Yes, there really is a Loch Lomond whisky
, but the fact is that Hergé didn't know that at the time he inserted it into the books (for the 1966 version of The Black Island
The intention had been to remove references to Johnnie Walker, another real-life brand
; it was felt better to fictionalize the name so that there was no need to ask for permission to use it, and I imagine so that it lessened the chance of some young copy-cat getting drunk by accident when playing at being Captain Haddock.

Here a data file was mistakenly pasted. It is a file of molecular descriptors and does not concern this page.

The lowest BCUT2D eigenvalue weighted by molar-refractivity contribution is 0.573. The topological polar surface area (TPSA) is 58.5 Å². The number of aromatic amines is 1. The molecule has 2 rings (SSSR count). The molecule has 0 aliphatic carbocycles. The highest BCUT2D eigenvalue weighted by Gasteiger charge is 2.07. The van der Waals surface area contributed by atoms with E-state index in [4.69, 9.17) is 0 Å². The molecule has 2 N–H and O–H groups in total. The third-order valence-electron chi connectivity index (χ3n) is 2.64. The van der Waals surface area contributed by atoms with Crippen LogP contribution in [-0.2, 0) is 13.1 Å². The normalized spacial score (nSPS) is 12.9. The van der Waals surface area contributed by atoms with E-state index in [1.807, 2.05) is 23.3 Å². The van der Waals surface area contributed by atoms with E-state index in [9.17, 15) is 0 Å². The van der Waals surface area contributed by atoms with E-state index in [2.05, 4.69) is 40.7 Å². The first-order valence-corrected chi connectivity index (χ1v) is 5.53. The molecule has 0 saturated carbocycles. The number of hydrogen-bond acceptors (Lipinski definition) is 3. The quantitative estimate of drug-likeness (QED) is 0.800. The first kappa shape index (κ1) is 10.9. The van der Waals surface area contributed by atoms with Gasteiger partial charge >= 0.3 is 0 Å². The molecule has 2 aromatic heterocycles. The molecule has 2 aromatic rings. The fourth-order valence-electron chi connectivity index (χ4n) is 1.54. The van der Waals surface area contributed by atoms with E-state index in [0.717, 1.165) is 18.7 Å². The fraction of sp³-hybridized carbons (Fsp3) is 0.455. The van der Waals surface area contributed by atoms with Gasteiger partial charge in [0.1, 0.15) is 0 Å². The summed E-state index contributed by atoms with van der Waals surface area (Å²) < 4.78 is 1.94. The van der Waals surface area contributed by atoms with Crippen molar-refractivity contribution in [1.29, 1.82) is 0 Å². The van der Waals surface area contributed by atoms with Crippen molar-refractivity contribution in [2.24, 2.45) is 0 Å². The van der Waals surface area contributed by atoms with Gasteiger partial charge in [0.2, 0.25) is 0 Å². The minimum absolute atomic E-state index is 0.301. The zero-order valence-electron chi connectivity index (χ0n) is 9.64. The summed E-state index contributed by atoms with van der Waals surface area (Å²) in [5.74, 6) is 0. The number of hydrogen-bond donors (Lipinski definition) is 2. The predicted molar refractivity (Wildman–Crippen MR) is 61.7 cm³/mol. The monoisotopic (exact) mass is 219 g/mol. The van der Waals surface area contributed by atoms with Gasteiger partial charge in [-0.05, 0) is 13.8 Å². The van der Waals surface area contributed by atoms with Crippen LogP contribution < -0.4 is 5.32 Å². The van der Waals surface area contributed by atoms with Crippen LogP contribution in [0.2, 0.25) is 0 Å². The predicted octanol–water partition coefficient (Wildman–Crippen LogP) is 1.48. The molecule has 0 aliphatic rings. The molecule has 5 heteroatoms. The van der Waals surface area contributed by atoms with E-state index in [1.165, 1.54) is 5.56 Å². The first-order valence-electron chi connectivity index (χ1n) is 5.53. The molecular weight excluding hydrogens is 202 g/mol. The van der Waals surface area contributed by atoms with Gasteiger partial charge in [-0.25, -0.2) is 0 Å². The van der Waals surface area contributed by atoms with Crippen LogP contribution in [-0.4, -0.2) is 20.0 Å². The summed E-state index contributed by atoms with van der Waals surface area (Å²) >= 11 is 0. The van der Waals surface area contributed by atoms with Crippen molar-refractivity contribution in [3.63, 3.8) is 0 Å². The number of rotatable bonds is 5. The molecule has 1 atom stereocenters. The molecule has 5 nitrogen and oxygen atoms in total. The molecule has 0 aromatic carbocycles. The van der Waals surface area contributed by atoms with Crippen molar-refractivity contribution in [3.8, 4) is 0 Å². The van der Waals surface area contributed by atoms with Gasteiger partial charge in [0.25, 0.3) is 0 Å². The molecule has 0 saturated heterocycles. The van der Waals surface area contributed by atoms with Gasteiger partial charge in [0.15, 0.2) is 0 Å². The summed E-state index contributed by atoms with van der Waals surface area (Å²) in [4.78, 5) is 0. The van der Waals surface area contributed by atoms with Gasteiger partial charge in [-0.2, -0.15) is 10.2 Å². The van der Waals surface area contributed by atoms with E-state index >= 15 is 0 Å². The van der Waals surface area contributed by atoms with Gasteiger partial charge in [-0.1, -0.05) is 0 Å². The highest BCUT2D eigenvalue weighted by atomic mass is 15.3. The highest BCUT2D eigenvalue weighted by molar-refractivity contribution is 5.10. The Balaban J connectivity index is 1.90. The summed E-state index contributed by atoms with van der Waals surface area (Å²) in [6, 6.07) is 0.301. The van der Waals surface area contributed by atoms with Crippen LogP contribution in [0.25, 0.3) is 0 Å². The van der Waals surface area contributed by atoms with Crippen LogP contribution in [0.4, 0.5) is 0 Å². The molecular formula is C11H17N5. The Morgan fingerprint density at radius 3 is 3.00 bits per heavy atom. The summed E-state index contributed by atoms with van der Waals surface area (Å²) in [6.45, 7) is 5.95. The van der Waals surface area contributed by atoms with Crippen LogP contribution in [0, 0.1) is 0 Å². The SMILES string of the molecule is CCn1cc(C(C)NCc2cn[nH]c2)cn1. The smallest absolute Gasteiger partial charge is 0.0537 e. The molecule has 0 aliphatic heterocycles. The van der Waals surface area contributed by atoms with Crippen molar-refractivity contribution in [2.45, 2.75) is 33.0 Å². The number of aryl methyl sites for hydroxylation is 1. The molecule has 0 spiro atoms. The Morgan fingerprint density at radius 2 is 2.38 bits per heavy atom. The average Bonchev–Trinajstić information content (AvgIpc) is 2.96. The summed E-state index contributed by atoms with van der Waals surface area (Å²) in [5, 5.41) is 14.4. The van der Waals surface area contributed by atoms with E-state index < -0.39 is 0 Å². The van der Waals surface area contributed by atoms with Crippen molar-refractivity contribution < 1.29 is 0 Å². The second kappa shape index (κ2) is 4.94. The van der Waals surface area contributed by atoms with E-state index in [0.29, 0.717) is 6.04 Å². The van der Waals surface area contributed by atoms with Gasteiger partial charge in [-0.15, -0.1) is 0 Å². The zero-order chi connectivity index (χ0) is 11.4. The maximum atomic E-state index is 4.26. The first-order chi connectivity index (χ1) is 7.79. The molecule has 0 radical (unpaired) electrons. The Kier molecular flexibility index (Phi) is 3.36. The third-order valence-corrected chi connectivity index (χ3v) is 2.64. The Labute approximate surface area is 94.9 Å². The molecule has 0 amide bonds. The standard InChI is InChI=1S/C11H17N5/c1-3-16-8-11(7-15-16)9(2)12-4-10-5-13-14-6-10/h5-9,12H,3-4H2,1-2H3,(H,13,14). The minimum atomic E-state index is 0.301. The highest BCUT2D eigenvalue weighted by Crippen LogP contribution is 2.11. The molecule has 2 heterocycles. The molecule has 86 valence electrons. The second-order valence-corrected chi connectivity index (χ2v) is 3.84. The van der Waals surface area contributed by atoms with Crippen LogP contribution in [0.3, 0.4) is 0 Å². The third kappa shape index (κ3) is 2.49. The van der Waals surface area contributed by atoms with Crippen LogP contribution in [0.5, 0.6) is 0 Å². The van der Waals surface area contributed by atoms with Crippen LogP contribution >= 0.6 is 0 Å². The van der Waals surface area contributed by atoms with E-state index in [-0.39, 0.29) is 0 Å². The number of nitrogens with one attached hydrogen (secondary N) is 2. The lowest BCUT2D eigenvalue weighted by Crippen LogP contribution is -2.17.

Loch Lomond is well known as a Scottish beauty spot, which has long been immortalized in the popular song of the same name, so I imagine that it was seen as a very good choice - it sounds right. There may even have been attempts to check that there wasn't already a whisky bearing the name - and they were probably delighted to find that there wasn't, so that's what they used.
It turned out that there was
a brand with the name - it just wasn't in production at that time, so the fact must have slipped past the Studios.
Then the whisky went back into production, and things came full circle.
So the answer is, Hergé didn't base his whisky on anything other than imagination - but accidentally came up with someone else's idea!